Starla Huchton released her first novel, The Dreamer’s Thread, as a full cast podcast production beginning in August 2009. Her first foray went on to become a double-nominee and finalist for the 2010 Parsec Awards.
Since her debut, Starla’s voice has appeared in other podcasts including The Dunesteef Audio Fiction Magazine, The Drabblecast, and Erotica a la Carte. She is also a voice talent for Darkfire Productions, and narrates several of their projects, including The Emperor’s Edge series, This Path We Share, and others. Her writing has appeared in the Erotica a la Carte podcast, a short story for The Gearheart, and an episode of the Tales from the Archives podcast (the companion to Tee Morris and Philippa Balantine’s Ministry of Peculiar Occurrences series), which garnered her a second finalist badge from the 2012 Parsec Awards.
Her second novel, a Steampunk adventure entitled Master of Myth, was the first place winner in the Fantasy/Science Fiction category of The Sandy Writing Contest held annually by the Crested Butte Writers Conference. Maven is her third completed novel and the first in a planned series of four, being released under the name S. A. Huchton.
After completing her degree in Graphic Arts at Monterey Peninsula College, Starla opened up shop as a freelance graphic designer focusing on creating beautiful book covers for independent authors and publishers. She currently lives in Virginia where she trains her three Minions and military husband.
Author website: http://www.starlahuchton.com
It hadn’t been a lie. That last glass of champagne was probably a mistake. Lydia stared out at the shifting colors of sunset. Even if this little scheme didn’t work at all, maybe it would clear her head some. She rested her hands on the stone railing of the balcony, watching the waves break over the sand.
“Gorgeous.” Daniel’s voice made her tighten her grip on the rail.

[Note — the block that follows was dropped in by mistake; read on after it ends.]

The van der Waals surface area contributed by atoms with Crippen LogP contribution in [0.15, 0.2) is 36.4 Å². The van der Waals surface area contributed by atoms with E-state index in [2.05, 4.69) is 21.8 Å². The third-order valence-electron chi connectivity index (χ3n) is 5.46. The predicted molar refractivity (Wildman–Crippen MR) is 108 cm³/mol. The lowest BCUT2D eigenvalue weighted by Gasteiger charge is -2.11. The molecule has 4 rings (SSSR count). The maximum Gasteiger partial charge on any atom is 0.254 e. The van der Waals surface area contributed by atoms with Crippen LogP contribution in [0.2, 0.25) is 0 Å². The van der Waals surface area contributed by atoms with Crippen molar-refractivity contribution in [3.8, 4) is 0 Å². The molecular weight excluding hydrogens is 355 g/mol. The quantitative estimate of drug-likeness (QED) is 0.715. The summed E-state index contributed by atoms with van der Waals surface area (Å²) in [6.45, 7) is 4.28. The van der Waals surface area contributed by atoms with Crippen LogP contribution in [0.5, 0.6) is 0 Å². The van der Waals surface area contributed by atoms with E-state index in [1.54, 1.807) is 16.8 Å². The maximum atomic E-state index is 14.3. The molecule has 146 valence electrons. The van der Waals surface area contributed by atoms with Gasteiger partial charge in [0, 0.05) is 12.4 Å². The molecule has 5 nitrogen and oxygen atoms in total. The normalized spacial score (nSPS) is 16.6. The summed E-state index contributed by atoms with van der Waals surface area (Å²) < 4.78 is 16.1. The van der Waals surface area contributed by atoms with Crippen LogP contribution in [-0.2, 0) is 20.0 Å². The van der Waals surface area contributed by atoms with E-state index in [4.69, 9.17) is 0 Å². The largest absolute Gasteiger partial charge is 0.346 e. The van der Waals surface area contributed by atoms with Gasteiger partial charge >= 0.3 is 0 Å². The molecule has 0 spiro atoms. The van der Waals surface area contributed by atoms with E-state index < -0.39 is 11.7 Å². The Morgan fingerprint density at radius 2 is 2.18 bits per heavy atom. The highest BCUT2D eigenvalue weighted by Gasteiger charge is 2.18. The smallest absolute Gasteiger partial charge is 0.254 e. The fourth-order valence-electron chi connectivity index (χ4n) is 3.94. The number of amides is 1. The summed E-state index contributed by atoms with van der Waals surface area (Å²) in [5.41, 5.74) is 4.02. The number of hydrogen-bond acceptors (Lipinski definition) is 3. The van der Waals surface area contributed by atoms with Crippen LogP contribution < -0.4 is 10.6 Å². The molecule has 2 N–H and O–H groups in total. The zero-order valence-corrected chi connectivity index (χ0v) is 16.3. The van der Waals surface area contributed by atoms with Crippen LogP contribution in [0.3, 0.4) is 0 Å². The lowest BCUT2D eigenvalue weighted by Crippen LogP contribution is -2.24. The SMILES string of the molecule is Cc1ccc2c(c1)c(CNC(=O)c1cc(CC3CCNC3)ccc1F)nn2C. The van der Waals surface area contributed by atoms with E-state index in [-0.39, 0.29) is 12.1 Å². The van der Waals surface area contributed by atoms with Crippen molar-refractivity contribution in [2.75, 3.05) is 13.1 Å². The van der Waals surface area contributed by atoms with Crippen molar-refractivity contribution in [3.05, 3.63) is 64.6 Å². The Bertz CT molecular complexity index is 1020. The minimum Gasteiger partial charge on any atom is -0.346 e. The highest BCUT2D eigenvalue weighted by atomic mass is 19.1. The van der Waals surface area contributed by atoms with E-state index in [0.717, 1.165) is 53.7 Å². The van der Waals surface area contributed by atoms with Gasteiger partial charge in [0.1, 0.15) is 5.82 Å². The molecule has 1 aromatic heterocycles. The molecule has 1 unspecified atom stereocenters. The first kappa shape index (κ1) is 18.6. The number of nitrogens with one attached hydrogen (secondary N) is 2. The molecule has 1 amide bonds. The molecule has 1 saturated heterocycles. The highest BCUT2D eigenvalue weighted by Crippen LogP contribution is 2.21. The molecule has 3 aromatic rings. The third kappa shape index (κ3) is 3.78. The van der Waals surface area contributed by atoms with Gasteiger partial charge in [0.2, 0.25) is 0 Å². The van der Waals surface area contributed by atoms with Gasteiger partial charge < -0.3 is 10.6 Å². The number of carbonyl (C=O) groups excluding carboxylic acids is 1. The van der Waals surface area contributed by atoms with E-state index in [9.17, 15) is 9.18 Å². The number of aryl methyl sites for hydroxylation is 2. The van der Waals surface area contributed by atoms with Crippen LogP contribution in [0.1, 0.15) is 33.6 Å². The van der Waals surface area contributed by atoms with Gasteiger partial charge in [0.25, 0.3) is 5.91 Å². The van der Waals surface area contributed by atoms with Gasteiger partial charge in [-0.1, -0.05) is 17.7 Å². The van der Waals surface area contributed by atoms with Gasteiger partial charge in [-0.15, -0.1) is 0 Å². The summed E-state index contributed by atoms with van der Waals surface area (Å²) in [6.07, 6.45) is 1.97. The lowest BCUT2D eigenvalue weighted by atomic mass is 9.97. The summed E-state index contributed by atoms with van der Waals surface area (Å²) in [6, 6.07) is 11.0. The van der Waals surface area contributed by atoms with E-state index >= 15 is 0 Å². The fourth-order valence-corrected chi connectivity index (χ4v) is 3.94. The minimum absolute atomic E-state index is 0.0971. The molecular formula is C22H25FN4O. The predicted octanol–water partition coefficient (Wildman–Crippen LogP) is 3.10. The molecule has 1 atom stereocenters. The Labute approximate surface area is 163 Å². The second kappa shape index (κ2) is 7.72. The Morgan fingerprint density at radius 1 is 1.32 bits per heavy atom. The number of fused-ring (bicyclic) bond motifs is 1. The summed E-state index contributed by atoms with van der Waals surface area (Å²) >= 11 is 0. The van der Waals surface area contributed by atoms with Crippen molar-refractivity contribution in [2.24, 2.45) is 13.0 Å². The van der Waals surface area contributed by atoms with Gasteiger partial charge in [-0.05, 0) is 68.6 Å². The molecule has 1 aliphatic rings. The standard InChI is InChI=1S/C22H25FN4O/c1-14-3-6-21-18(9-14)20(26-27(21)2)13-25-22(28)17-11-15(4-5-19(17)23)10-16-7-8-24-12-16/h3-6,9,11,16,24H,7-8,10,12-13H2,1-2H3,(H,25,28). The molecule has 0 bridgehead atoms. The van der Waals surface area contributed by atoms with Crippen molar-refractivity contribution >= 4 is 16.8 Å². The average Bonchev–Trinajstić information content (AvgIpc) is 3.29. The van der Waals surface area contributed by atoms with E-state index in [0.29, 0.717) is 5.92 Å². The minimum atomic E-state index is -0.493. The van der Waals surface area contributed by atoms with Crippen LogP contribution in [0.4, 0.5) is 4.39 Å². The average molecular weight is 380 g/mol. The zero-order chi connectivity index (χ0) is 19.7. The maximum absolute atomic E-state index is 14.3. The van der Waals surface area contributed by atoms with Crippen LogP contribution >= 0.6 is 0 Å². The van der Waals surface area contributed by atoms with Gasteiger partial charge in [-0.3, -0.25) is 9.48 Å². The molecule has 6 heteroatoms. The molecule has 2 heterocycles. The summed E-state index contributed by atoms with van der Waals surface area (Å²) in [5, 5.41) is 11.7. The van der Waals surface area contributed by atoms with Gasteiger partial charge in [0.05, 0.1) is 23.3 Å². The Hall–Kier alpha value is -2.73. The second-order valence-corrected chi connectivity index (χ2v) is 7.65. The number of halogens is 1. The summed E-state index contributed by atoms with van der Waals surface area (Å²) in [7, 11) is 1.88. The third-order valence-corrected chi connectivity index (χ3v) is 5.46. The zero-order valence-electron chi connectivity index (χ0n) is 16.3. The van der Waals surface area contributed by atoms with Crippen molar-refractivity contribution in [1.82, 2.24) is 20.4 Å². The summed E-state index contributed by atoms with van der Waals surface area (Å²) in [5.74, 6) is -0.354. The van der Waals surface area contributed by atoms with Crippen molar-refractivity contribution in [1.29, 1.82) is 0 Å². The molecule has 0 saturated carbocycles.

Lydia didn’t look at him. “You don’t see many sunsets under water,” she said. “I’d almost forgotten how lovely they were.”
He walked over and leaned next to her. “I wasn’t talking about the sunset.”
She hoped the changing light hid the pink in her cheeks. “Hmm. Your hypothesis lacks evidence to back it up, since clearly I wasn’t attractive enough for anyone to actually invite to this thing.”
Daniel winced. “Uh, yeah. About that…”
That was not the response she’d expected. “What, Daniel?” She looked at him accusingly.
He straightened and took a step back. “I may or may not have threatened to sever certain personal entertainment feeds for anyone that asked you.”
Lydia stared at him, stupefied. “You… you threatened to disconnect their porn?”
“Well, if you want to be crass about–”
“Why would you do that to me, Daniel?” she yelled at him, shoving him, hard. All the rage she had been bottling up the last two weeks exploded out of her. “All my life, all of it, I have been too smart, too young, too intimidating, too… something, to be dated by anyone. The few times I was asked out somewhere, it ended with some guy asking me for a term paper or test questions so he could get a better grade or evaluation or something. And now, when I’m finally someplace welcoming, at an age where I’m not just a kid anymore, you decided issuing a threat to anyone who might even think of dating me is a good idea? What the hell, Daniel? Why? Why would you do that to me?” Lydia’s eyes stung, but she would not cry. She. Would. Not.